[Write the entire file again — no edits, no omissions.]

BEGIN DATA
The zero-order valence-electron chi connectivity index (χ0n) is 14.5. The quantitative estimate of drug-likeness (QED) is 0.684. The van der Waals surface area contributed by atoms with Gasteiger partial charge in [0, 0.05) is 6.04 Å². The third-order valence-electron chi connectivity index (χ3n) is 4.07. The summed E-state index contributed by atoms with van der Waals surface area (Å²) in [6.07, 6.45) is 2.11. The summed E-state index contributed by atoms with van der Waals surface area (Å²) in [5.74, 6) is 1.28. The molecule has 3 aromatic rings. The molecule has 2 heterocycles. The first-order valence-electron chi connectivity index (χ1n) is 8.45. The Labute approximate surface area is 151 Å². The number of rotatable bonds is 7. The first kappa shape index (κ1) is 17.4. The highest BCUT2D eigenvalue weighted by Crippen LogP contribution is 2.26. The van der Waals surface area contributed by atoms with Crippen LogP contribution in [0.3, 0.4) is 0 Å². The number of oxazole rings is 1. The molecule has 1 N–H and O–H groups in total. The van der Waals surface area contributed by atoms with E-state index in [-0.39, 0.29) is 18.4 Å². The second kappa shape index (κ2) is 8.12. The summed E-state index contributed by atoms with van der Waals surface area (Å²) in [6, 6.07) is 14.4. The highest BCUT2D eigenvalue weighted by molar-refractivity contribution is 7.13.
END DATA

The zero-order valence-electron chi connectivity index (χ0n) is 14.5. The quantitative estimate of drug-likeness (QED) is 0.684. The van der Waals surface area contributed by atoms with Gasteiger partial charge in [0, 0.05) is 6.04 Å². The third-order valence-electron chi connectivity index (χ3n) is 4.07. The summed E-state index contributed by atoms with van der Waals surface area (Å²) in [6.07, 6.45) is 2.11. The summed E-state index contributed by atoms with van der Waals surface area (Å²) in [5.74, 6) is 1.28. The molecule has 3 aromatic rings. The molecule has 2 heterocycles. The first-order valence-electron chi connectivity index (χ1n) is 8.45. The Labute approximate surface area is 151 Å². The number of rotatable bonds is 7. The first kappa shape index (κ1) is 17.4. The highest BCUT2D eigenvalue weighted by Crippen LogP contribution is 2.26. The van der Waals surface area contributed by atoms with Crippen LogP contribution in [0.3, 0.4) is 0 Å². The number of oxazole rings is 1. The molecule has 1 N–H and O–H groups in total. The van der Waals surface area contributed by atoms with E-state index in [-0.39, 0.29) is 18.4 Å². The second kappa shape index (κ2) is 8.12. The summed E-state index contributed by atoms with van der Waals surface area (Å²) in [6, 6.07) is 14.4. The highest BCUT2D eigenvalue weighted by molar-refractivity contribution is 7.13.